Nestled on the south side of University Parkway, overlooking the large green dell, this house is very deceptive on many levels. It’s one of P&L’s more unusual houses, first, because it’s a very early concrete house, second, because it’s in a Mediterranean style, and third, because it’s semi-detached. But at 4,200 square feet and eight bedrooms, it’s not a small house!
You enter the house through a wonderful porch, complete with classic steel windows, and a terra cotta tile floor, which is suitable for use three seasons of the year and immediately invokes a Mediterranean vibe.Once you fully enter the house, you see that there is almost a Arts and Crafts-style in the original woodwork on the ceilings, staircase and fireplace, which fits in with the construction date of 1906. The main staircase is topped by an Arts and Crafts-style skylight. The current owners have taken full advantage of this style with paint colors which accent the wood beautifully.
The main level features the large hallway, a living room and dining room, both with fireplaces that have been adapted to wood-stoves, as well as an updated kitchen with a large island, which works well with the house’s Arts and Crafts style, and a newly installed powder room. There is a back staircase that leads up from the kitchen. The second level features four bedrooms and two baths, and the third floor has an additional four bedrooms and a bathroom. All of the bathrooms have recently been renovated.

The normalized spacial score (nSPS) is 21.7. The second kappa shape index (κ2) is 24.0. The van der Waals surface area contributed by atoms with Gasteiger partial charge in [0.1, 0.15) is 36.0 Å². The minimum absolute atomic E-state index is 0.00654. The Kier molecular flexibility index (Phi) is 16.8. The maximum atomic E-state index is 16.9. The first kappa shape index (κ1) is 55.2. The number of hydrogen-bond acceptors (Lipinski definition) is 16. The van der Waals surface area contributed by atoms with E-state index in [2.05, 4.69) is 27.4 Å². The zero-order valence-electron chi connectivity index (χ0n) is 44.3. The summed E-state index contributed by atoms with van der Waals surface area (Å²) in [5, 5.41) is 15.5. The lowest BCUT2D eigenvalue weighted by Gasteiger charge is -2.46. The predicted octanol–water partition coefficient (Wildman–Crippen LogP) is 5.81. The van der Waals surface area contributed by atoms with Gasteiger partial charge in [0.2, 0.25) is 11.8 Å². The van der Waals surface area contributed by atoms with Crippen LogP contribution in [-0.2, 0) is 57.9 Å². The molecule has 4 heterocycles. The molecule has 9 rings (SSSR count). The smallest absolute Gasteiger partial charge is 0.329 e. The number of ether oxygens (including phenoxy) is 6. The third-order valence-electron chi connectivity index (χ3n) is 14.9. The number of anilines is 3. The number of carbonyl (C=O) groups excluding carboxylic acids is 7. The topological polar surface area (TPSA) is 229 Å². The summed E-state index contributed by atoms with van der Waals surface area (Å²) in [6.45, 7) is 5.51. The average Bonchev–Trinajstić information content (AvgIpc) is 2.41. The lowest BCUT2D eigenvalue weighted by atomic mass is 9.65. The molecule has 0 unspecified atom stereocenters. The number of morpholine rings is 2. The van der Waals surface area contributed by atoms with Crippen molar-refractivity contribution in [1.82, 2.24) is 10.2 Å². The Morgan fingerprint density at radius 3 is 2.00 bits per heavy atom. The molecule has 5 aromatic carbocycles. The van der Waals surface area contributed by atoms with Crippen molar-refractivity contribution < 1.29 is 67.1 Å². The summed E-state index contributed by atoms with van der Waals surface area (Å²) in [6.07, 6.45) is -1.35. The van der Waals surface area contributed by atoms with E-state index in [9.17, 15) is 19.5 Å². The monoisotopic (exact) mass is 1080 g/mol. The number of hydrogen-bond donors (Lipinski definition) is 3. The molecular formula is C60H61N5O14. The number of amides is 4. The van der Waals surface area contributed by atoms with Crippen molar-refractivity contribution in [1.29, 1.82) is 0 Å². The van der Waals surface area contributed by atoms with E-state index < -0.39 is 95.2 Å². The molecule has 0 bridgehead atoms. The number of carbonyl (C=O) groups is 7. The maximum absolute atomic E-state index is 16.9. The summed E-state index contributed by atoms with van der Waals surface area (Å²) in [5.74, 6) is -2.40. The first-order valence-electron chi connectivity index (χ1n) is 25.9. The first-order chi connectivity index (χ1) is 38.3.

The grounds of this house include a large patio off the kitchen, as well as two private parking spaces, which are always an asset.
The sweeping and winding University Parkway is one of
Baltimore’s prettiest streets, with the “upper” and “lower” portions being home
to some of the most distinguished houses in the city, many of them by Palmer
& Lamdin. This house is within easy walking distance of the Rotunda and all
it has to offer, as well as to Johns Hopkins University and all of its myriad
programs and schools. The two off-street parking spaces are an added bonus this
If you’re an architecture
geek, the fact that this house is one of the earliest concrete houses built is
a bonus, as well as its design by Palmer & Lamdin, in addition to several
other houses along University Parkway. The eight bedrooms can be filled by home
offices or extra space for everyone. The listing for the house is here.
Originally published in Baltimore Fishbowl